Yesterday I noticed that my five year old daughter was speaking with someone on the second floor of my house. I found this strange, because the rest of the family was on the first floor in the dining room, and to my knowledge, we didn’t have any visitors. Was my daughter on the phone? I decided to investigate, walked to her bedroom and noticed she was speaking to… Siri! She was having a conversation, which she was enjoying so much that she told her daddy to leave her alone. Feeling somewhat upset by the fact my daughter would prefer to speak to her phone than her father, I thought about how far the virtual assistant has come. With personal assistants like Siri, S-Voice and Dragon Mobile Assistant, it’s easy to envision a world where people engage with technology and applications by default through voice. Star Trek portrayed this vision in a very sci-fi manner, but Hollywood has caught up to the fact that we’re already engaging in conversations with technology – though we’re not yet traveling throughout the galaxy in spaceships (turns out space travel is more challenging than speech technology, who knew?).
The movie “Her,” due out this Fall takes the concept of the virtual assistant beyond the boundaries of what is possible today, and probably beyond what most people would consider as a healthy relationship with technology. However, it does highlight that people are conversing with virtual assistants today. We know this to be true with our Nina Mobile technology, which powers applications from some of today’s largest brands like USAA. But we wanted to better understand what people think about these conversational interactions, so we commissioned a survey. The study was conducted in the United States with over 1000 participants – all SmartPhone users who were at least 18 years old.
While reviewing the survey results, the first key finding that hit me is that 83% of those surveyed agree with my daughter – they prefer a two-way, conversational interaction with their virtual assistant over one-way communication. In other words, people want their virtual assistant to talk back to them. What’s more, 89% of people would like their virtual assistant to be proactive with information of interest and deliver reminders, meaning that people want their virtual assistant to engage in conversations proactively, without being solicited to do so!
If you think this is crazy, and have uttered at least once the following words: “Who would want to speak with their phone?!?” you are probably not in my daughter’s age group. Another key finding of the survey is that there is a direct correlation between age and virtual assistant usage. See the table below for the results to the question “Do you use a virtual assistant such as Siri or S-Voice on your SmartPhone”:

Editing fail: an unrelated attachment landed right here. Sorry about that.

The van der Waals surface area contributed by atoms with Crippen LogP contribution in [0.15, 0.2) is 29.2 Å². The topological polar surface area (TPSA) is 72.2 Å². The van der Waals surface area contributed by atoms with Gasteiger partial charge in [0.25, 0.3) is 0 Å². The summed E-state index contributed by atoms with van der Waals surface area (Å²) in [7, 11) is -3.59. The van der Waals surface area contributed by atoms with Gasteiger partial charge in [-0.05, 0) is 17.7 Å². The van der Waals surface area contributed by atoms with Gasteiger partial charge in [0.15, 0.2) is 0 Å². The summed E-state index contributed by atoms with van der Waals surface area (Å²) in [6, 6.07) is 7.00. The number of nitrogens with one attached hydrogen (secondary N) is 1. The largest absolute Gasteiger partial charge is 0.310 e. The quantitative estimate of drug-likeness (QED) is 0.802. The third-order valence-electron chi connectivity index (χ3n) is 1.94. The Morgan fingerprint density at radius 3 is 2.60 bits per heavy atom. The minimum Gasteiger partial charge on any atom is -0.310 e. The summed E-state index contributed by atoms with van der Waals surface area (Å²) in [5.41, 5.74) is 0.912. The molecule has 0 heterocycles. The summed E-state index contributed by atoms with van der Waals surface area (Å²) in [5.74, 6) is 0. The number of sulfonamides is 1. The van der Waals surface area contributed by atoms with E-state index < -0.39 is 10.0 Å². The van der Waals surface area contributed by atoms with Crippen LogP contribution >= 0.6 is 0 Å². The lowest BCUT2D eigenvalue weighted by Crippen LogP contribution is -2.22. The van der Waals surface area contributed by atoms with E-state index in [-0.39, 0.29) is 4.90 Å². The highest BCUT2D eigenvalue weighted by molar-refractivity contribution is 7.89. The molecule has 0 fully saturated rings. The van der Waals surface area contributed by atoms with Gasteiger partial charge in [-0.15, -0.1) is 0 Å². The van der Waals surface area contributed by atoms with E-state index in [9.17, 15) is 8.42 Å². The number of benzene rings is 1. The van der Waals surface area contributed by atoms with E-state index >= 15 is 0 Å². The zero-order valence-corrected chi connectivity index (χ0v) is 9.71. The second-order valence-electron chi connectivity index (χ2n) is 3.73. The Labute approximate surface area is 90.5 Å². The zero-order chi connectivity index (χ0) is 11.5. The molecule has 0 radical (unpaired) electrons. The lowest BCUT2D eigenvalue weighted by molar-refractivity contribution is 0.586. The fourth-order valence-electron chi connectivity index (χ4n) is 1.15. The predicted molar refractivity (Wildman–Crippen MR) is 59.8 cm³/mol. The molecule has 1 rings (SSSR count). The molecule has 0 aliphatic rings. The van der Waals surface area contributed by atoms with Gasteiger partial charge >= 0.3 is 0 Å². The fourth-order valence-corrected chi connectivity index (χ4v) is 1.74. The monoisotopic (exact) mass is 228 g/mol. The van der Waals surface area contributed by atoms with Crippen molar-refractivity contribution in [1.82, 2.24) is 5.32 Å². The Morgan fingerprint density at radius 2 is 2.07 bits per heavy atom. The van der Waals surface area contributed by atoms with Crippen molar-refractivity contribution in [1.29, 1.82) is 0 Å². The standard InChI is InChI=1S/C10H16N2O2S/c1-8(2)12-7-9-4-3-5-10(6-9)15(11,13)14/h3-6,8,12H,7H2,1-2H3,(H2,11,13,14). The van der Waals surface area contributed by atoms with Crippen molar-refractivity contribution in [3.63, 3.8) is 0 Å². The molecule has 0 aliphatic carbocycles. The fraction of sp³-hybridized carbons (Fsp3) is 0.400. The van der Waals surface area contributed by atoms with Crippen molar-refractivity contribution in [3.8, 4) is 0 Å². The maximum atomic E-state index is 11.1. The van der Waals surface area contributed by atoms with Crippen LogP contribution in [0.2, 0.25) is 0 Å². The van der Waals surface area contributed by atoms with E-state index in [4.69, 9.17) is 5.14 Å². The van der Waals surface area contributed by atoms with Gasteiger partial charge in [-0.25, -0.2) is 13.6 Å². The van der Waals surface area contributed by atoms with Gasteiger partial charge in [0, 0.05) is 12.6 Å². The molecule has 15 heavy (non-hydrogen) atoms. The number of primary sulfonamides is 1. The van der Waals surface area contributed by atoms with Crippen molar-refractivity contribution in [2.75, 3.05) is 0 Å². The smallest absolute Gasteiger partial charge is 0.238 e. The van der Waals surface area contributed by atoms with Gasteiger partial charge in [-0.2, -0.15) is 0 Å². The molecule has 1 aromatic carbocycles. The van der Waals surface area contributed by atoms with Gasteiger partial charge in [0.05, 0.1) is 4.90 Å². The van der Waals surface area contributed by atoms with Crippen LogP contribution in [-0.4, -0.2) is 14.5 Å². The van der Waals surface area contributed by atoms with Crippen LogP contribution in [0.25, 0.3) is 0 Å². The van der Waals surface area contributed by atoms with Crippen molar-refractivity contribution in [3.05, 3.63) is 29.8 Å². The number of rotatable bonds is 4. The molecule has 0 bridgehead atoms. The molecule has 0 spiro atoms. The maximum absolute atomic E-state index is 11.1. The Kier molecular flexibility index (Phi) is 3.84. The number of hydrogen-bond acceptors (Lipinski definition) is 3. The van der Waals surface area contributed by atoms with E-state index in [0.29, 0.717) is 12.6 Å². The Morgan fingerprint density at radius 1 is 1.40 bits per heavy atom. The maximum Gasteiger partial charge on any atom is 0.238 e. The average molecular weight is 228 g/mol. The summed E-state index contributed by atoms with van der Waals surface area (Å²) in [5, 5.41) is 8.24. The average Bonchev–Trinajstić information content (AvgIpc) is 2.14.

I suspect that if we had expanded this survey to the teenage group, we’d see an even higher usage of virtual assistants than the young adult 18-24 group. However, it would be a mistake to position virtual assistants as technology geared for a younger generation – the fact that almost a third of those in the 55-65 age group use virtual assistants is a clear indication that the technology is delivering value across generations.
Usage on its own is only one piece of the puzzle; the other question that we were curious about is how frequently do people use virtual assistants? I was pleasantly surprised to discover that 98% of those that use a virtual assistant, use it on a regular basis, be it on a monthly, weekly or daily basis. Periodic use is the most powerful indicator of value – you don’t do something on a regular basis unless it’s of use to you.
You may be asking by now if we asked to what degree people like their virtual assistant experience. Well we did, and the results are quite encouraging – 99.8% had a positive experience. The bulk of respondents, 55%, responded that the experience was “good,” which indicates that there is still a lot of work to be done to deliver a “fantastic” experience to everyone. Nevertheless, the data is clear, people do like their virtual assistants!
Another set of data points that I think are of interest, are what tasks people believe are more easily performed using a virtual assistant than via a traditional interface. What surprised me is that ordering a pizza was selected by the most respondents, following by searching for a product. This is a clear indication to me that the virtual assistant technology needs to be deployed at the application level, to enable users to order a pizza or shop for their next pair of shoes, which is very encouraging news for Nuance’s virtual assistant for the enterprise, Nina Mobile. Nina allows enterprises to add virtual assistant capabilities to their apps. For more info, please visit the Nina page.
Finally, and perhaps most compelling, we found that a majority of people – 86% to be exact – already use a mobile app to engage with a company or service provider. And here is the piece that really jumped out at me – 90% of people said that a positive experience with a company’s mobile app makes them more likely to continue doing business with that company. What a huge opportunity for companies to really differentiate in a stiff competition for brand allegiance. If companies can start to introduce these more engaging, conversational personal assistants into their apps, they stand to lead when it comes to customer experience innovation.
What do you think of your personal assistant? Have you had a great experience with a company’s personal assistant? Let us know in the comments below.